The story may be apocryphal, but that’s no reason to keep it out of the public eye, for it’s a good one – especially if it’s true.

Excellent ArtExcellent Art (Julian Herbert-Getty)Excellent Art, the likely favourite for the Oct.27 NetJets Breeders’ Cup Mile (Gr. 1T), is well–established now as an inmate of the Ballydoyle yard from where Aidan O’Brien has sent out three Breeders’ Cup winners since 2001. But he is an unusual inmate in that he came not from the blue-blooded ranks of the affiliate Coolmore Stud or the sales ring, but was bought out of another stable, the Newmarket yard of Neville Callaghan.

Michael TaborMichael Tabor (Julian Herbert/Allsport)Callaghan trains for Ballydoyle patron Michael Tabor, so it was not unusual to find agent Demi O’Byrne looking at horses there. But in this case, it seems O’Byrne’s skills really do allow him to spot a champion out of the corner of his eye. Callaghan, knowing the ability of both O’Byrne and Excellent Art, is rumoured to have instructed that the latter stayed firmly in his box, out of sight of the former.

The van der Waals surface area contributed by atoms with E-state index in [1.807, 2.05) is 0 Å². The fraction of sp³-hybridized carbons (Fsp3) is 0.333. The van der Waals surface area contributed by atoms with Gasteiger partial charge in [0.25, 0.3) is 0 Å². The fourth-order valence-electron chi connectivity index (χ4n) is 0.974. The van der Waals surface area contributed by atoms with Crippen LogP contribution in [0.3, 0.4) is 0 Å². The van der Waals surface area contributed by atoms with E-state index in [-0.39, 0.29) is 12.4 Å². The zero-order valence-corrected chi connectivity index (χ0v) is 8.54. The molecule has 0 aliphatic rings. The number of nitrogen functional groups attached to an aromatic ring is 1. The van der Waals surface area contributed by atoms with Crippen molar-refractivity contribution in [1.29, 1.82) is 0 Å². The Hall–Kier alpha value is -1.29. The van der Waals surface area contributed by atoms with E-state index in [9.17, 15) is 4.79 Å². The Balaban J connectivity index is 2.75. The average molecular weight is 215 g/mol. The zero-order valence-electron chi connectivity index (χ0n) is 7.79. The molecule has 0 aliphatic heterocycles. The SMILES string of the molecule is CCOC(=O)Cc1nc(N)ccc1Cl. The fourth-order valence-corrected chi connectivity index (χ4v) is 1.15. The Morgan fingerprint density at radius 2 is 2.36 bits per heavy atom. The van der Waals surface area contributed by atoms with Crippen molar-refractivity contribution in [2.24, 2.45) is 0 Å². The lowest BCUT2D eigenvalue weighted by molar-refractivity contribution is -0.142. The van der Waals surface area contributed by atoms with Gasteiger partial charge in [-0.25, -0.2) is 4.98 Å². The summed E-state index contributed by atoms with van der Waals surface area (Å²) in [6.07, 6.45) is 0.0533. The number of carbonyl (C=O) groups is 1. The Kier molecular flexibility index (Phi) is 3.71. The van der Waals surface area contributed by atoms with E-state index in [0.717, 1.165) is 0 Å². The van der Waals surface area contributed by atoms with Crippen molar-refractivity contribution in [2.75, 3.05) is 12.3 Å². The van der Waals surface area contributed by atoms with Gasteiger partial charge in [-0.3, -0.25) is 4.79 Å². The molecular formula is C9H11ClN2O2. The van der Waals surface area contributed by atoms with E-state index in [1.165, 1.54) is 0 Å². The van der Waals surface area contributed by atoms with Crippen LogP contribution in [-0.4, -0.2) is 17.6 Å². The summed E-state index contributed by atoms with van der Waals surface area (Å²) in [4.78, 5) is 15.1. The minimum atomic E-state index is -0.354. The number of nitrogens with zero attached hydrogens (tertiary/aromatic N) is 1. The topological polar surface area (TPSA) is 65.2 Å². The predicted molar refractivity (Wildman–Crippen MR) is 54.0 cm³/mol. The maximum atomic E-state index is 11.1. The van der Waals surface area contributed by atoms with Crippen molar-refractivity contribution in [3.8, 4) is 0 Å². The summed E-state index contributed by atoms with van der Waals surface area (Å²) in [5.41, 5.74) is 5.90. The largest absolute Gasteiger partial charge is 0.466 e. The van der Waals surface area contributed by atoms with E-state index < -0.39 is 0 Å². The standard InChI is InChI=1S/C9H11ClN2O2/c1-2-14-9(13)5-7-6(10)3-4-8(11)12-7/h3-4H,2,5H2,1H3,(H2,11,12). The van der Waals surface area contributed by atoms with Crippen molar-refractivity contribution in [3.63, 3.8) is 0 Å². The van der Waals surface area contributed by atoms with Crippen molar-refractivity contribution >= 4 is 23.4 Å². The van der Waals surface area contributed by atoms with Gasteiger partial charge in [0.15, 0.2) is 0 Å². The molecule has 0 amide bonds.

The plan, unfortunately, didn’t work out, and O’Byrne is said to have been so taken with Excellent Art that he recommended a bid from the Coolmore clan.

SolarioSolario (Sir Alfred Munnings)Owner Matthew Green had little hesitation in selling, though he has kept a share in the St James’ Palace Stakes (Eng-1) winner, “I believe that if you are to be a successful owner, you have got to be willing to trade,” Green said. “With prize money so poor, you have got to approach ownership as a business.”

In which case Green is certainly a successful owner, having earlier sold Art Trader, a $130,000 foal, to Hong Kong for $800,000.

Molly Long LegsMolly Long Legs (George Stubbs)The family name is even better known in the art world than it is in racing. Richard Green, the company, has three galleries in swanky parts of central London, specialising in early 17th century works through to the modern day.

Perhaps inevitably, father and sons deal extensively in the great equine art painters such as George Stubbs, John Frederick Herring, and Sir Alfred Munnings, for whom Mathew Green’s grandfather acted as agent.

Extract by Richard Griffiths from